The Secret King brings together various translated works by Karl Willigut, the self-styled king of Germany of the title, prefaced by an essay on the fiction and reality of Nazi occultism, from which the new subtitle is taken. Said subtitle sits rather awkwardly with the majority of the content of the book, feeling disproportionate in its prominence and incongruous to the main title; with the original and Wiligut-specific subtitle being a more accurate option.

The opening discussion on the idea of Nazi occultism is written with a slightly terse and withering tone that does, however, tire easily. It rightly dismisses so much of the baseless speculation that has accrued over the years to the point of almost becoming, at least on a subconscious level, fact; see how easily the image of an Occult Reich seeps into pop culture, whether it be the first Indiana Jones movie, Mike Mignola’s Hellboy or the Wolfenstein video games. The authors place much of the initial blame for the idea of Nazi occultism on war-time propaganda, perhaps not as an all-pervasive theme but one which still had an impact in casting Nazi Germany as evil, godless Satanists; such as in Lewis Spence’s none-too-subtle 1940 screed The Occult Causes of the Present War, which sounds like a lot of fun. Such views, Flowers and Moynihan argue, were retooled to give the Allies the higher moral ground in their “crusade against evil,” when in reality, the authors again argue, this crusade was actually against the economic idea of National Socialism, due to its financial isolationism and opposition to usury; though presumably aggressive German expansionism and the invasion of Poland may have had something to do with it too, I guess not.

After detailing the misconceptions and embellishments concerning the role of the occult in Nazi Germany, and the perpetuation of some of these themes in the works of later sympathetic writers like Savitri Devi and Miguel Serrano, Flowers and Moynihan turn to the reality. In this telling, these are slim occult pickings and so it’s no The Morning of the Magicians, and you won’t find much in the way of speculation about Thule-Gesellschaft, the Vril Society, or even the slightly more pragmatic Ahnenerbe. Instead, the focus here is solely on Austrian occultist and SS-Brigadeführer, Karl Maria Wiligut. This is a relatively brief introduction to Wiligut, running to 26 heavily illustrated pages, but it does provide a fairly thorough introduction to his life, with some obvious gaps, such is the slip of myth he himself wove, along with a passing overview of the mythos and system he created. Said mythos and system were obviously indebted to the German ariosophists and runologists who preceded him, notably Guiodo von List and Jörg Lanz von Liebenfels, as well as Siegfried Kummer and Peryt Shou.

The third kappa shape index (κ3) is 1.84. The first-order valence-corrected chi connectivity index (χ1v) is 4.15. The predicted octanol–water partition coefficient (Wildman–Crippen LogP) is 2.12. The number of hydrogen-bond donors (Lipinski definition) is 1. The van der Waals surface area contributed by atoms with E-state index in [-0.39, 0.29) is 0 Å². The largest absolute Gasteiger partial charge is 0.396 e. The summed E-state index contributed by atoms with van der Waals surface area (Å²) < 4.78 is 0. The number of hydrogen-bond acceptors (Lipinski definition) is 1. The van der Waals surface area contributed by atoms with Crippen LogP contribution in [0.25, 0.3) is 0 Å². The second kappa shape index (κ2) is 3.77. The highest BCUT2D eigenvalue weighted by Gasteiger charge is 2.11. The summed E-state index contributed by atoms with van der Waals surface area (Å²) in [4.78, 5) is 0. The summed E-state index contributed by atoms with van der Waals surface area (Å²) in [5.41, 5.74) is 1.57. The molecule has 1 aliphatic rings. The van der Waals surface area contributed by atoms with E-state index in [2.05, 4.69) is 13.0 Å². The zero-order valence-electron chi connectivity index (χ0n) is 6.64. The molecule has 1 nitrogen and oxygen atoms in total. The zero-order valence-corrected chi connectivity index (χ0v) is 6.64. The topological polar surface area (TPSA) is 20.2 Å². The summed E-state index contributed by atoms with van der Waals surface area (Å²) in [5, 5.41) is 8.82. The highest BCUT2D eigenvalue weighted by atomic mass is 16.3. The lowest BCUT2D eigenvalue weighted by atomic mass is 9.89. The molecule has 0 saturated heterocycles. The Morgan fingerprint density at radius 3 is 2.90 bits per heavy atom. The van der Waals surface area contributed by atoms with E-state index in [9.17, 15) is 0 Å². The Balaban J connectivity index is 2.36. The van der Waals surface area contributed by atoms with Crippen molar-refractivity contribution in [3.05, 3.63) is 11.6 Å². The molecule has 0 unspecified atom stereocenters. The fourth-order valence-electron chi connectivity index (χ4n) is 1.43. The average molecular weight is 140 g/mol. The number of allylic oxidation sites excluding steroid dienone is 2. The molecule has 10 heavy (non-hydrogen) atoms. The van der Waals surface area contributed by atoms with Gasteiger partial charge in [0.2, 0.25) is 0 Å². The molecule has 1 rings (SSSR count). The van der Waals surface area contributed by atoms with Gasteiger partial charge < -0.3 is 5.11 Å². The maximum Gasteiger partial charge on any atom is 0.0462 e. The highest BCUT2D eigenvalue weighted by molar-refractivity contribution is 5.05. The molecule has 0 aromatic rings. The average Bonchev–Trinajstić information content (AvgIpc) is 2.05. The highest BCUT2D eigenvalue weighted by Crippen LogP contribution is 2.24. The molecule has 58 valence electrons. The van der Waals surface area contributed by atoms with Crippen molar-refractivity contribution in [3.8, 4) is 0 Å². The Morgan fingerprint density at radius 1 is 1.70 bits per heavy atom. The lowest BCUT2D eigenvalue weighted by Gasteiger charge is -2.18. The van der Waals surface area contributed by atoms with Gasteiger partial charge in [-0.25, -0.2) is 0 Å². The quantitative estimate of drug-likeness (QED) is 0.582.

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Like those predecessors, particularly Kummer and Shou, Wiligut straddled that strange divided between heathenism and Christianity, seeking to merge the two in an attempt, as had been done for centuries before, to forge a particularly Germanic version of Judaeo-Christianity. This leads to a notably pagan-free system, with Wotan effectively dismissed as at best a circumlocution of this more nebulous yet omniscient and all-embracing concept of Got; and with Wotanism as a later ouster of this ur-religion of Got. Indeed, there’s very little that feels obviously heathen in this monotheistic figure of Got, who acts more like a Hermetic or Qabbalistic pantokrator or demiurge, a triad of energy, spirit and matter, with Wiligut aligning them with a belief system, extant amongst the Germanic people since time immemorial, akin to perennial wisdom. Contrary to any evidence, Wiligut categorically states that this “noble knowledge of Gotos” was the treasure of the Germanics, and that they never had ‘Gods’ as they did in Rome.

Betraying the seemingly unavoidable influence of Theosophy, Wiligut’s oeuvre also embraces the idea of Atlantis and vast primordial epochs of human history, with a cosmology and account of creation that follows some of those familiar beats, but with a Germanic twist that incorporates names from mythology as well as the kind of semi-scientific speculation of Hanns Hörbiger or Viktor Schauberger. As one might expect, there’s no references to Blatvatsky and instead, credit for this metaphysical history of the world is attributed to a secret 10,000 year Wiligut family tradition. This Irminsaga, as Wiligut called it, was recorded in script and images on seven wooden tablets of oak, which, not surprisingly, and somewhat conveniently, are now lost, having perished in a fire in 1848. As a result, the junior Wiligut received the family tradition entirely orally from his similarly-named uncle, whose own statute of limitations had fortuitously ran well out as well, as he had died in 1883.

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The various examples of Wiligut’s writings are drawn principally from Hag All All Hag/Hagal, the journal of the Edda Society, to which he contributed under the pseudonym Jarl Widar. In a style familiar for the time and in later occult speculation, these often provide short outlines of metaphysical concepts, aided by runes and other symbols that are meant to illustrate these principles. There’s much talk of energy and matter, consciousness and becoming, and naturally a lot of talk about Got, wisdom and the Germanic folk. These are for the most part presented without much in the way of commentary and analysis, standing alone as a verbatim recording of Wiligut’s work.